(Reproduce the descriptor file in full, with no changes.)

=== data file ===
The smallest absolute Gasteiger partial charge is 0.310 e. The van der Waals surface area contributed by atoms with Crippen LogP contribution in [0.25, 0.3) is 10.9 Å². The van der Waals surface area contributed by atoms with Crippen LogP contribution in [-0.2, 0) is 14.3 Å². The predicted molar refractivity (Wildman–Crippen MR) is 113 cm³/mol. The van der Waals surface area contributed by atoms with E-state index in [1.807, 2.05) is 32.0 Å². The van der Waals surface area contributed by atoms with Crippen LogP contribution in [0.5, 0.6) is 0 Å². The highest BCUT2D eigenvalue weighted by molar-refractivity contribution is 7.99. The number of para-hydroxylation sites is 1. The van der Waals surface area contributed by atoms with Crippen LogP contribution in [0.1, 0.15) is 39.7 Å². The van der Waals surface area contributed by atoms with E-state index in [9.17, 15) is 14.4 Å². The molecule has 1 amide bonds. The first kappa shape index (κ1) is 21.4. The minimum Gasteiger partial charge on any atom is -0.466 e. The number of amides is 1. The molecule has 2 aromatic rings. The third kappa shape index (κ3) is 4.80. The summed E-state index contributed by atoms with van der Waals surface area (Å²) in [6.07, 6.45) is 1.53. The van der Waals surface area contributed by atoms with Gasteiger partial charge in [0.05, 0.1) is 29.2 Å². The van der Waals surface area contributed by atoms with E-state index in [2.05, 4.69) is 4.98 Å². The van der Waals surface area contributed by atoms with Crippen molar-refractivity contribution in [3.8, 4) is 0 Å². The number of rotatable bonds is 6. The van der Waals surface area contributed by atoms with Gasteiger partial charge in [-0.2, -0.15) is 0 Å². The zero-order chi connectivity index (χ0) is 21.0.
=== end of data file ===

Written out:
The smallest absolute Gasteiger partial charge is 0.310 e. The van der Waals surface area contributed by atoms with Crippen LogP contribution in [0.25, 0.3) is 10.9 Å². The van der Waals surface area contributed by atoms with Crippen LogP contribution in [-0.2, 0) is 14.3 Å². The predicted molar refractivity (Wildman–Crippen MR) is 113 cm³/mol. The van der Waals surface area contributed by atoms with E-state index in [1.807, 2.05) is 32.0 Å². The van der Waals surface area contributed by atoms with Crippen LogP contribution in [0.5, 0.6) is 0 Å². The highest BCUT2D eigenvalue weighted by molar-refractivity contribution is 7.99. The number of para-hydroxylation sites is 1. The van der Waals surface area contributed by atoms with Crippen LogP contribution in [0.1, 0.15) is 39.7 Å². The van der Waals surface area contributed by atoms with E-state index in [9.17, 15) is 14.4 Å². The molecule has 1 amide bonds. The first kappa shape index (κ1) is 21.4. The minimum Gasteiger partial charge on any atom is -0.466 e. The number of amides is 1. The molecule has 2 aromatic rings. The third kappa shape index (κ3) is 4.80. The summed E-state index contributed by atoms with van der Waals surface area (Å²) in [6.07, 6.45) is 1.53. The van der Waals surface area contributed by atoms with Gasteiger partial charge in [0.05, 0.1) is 29.2 Å². The van der Waals surface area contributed by atoms with E-state index in [2.05, 4.69) is 4.98 Å². The van der Waals surface area contributed by atoms with Crippen molar-refractivity contribution in [3.8, 4) is 0 Å². The number of rotatable bonds is 6. The van der Waals surface area contributed by atoms with Gasteiger partial charge in [-0.2, -0.15) is 0 Å². The zero-order chi connectivity index (χ0) is 21.0.